You’re young and you grow old and, if you’re lucky, you have a friend who travels with you from somewhere near the start to somewhere near the end.
That’s the concluding sentence of a column by Mary Schmich in today’s Tribune. She tells an uncomplicated tale of a lifelong friendship between two men who, coincidentally, now find themselves living in the same retirement community. It’s a great reminder that the most fulfilling paths in life are often straightforward and unambiguous. The arc of a good relationship may seem obvious and clear, but as Schmich points out, the predictability of that path in no way diminishes its rewards.
If you’re a fan of The Godfather, you know that a “consigliere” is a key position in a mob family — the common-sense counselor to the top man. The Godfather character “Tom Hagen” is probably the best known consigliere in popular culture. The second best known consigliere may be “Silvio Dante” in The Sopranos.
“Silvio” is played by Steven Van Zandt, who is also Bruce Springsteen’s bandmate and top lieutenant in The E Street Band. Van Zandt got the role as Silvio when the creator of The Sopranos, David Chase, saw Van Zandt introducing The Rascals when they were inducted into the Rock and Roll Hall of Fame.
As a huge fan of The Sopranos, I have loved Van Zandt’s depiction of Tony Soprano’s top lieutenant; he’s wry, humorous and no-nonsense–a perfect second fiddle. So I was really psyched when I found out he was going to be on the show. (He’s promoting the appearance of The Rascals in a stage show that’s hitting Chicago in early November.)
Van Zandt did not disappoint. He’s charming, funny and smart. And it is not lost on him that he — in effect — has played two consiglieres: one to Tony Soprano and the other to Springsteen. He says he likes being the number two guy, that it suits his temperament. I think you’ll like his temperament, too. Check out the interview!
Tomorrow, Tuesday, October 15th, I am taping an interview with Judith Martin aka “Miss Manners.” Martin has a new book out called Miss Manners Minds Your Business in which she answers questions such as:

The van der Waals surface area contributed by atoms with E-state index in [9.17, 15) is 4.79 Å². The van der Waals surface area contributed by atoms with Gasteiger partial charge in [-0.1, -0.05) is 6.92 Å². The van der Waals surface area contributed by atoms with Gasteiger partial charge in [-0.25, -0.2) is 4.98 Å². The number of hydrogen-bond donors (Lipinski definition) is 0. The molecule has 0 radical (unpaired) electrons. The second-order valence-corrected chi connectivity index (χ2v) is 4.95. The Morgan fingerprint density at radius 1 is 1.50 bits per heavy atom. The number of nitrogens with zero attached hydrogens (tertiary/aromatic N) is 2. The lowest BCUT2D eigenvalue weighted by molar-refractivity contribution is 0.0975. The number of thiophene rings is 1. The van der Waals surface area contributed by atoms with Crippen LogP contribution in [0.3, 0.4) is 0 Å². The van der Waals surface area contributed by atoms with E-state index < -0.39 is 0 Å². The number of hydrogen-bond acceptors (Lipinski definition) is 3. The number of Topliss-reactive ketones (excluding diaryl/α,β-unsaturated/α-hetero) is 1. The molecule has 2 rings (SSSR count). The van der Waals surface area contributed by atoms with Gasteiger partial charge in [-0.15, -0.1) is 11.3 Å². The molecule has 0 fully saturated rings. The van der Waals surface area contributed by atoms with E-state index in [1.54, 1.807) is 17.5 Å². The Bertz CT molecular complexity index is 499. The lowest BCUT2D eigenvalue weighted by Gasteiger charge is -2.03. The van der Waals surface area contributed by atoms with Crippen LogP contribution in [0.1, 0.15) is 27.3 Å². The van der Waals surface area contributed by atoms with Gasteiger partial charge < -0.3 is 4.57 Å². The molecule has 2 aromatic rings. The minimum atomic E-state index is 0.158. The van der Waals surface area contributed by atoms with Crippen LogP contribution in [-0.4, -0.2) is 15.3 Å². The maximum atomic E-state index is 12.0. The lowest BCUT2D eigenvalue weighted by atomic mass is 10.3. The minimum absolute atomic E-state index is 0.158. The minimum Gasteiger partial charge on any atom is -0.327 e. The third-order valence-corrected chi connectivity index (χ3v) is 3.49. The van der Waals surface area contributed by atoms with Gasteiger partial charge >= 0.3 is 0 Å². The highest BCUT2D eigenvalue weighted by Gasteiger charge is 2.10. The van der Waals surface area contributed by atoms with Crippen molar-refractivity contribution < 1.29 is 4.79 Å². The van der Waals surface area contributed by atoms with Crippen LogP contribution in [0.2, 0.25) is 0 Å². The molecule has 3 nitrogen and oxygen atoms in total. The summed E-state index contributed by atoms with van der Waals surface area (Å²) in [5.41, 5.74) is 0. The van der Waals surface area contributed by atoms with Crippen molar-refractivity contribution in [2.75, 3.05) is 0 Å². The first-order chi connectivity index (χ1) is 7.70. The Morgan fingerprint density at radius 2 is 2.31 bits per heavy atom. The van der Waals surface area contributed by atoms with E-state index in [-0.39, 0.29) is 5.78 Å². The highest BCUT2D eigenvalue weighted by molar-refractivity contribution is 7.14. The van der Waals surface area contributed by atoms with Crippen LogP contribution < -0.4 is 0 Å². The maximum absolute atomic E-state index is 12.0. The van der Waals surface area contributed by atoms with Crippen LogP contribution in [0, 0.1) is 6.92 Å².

- What do you say to someone who has just been fired?
- What’s the difference between showing romantic interest and sexual harrassment?
- Which colleagues shouldn’t be invited to one’s wedding?
- How do you handle a supervisor’s request to contribute to a pet cause of hers?
The workplace is a potential minefield of etiquette quandries — especially now when there’s been a blurring of the lines between “friends” and “coworkers.”
If you’d like for me to ask Miss Manners a workplace etiquette question on your behalf, post the question here or on Facebook. I may not be able to ask all the questions that are submitted, but I promise to ask some! (By the way, the interview itself is currently scheduled to air on Thursday, October 17th).
If you know or love anyone who plays Pee Wee football, please watch last night’s segment on concussions in football. A concussion consultant for the Chicago Bears said that tackle football should NOT be allowed for young players — she seemed to include anyone 14 or under.
This was part of a larger discussion in connection with last night’s FRONTLINE documentary, League of Denial: The NFL’s Concussion Crisis. That documentary explores the growing link between concussions (and even so-called subconcussive hits) and long-term brain disease that can lead to dementia, depression and outbursts of rage. The documentary asks, “What did the NFL know and when did it know it?”
The documentary argues that the NFL influences the football culture of the entire country and raises questions about how ethically it has acted in attacking critics and denying a link — even though a confidential study it commissioned (that was subsequently leaked to the New York Times) showed that former NFL players had a rate of memory problems 19 times the general public. Another troubling statistic: 45 out of 46 deceased (several by suicide) former NFL players whose brains were analyzed after their deaths had CTE, the brain disease marked by protein deposits called “tau” which destroy brain cells.
Anyone who cares about someone who plays football at any level, owes it to themselves to watch the documentary and at least, be aware of the very real concerns about playing the most popular sport in the country.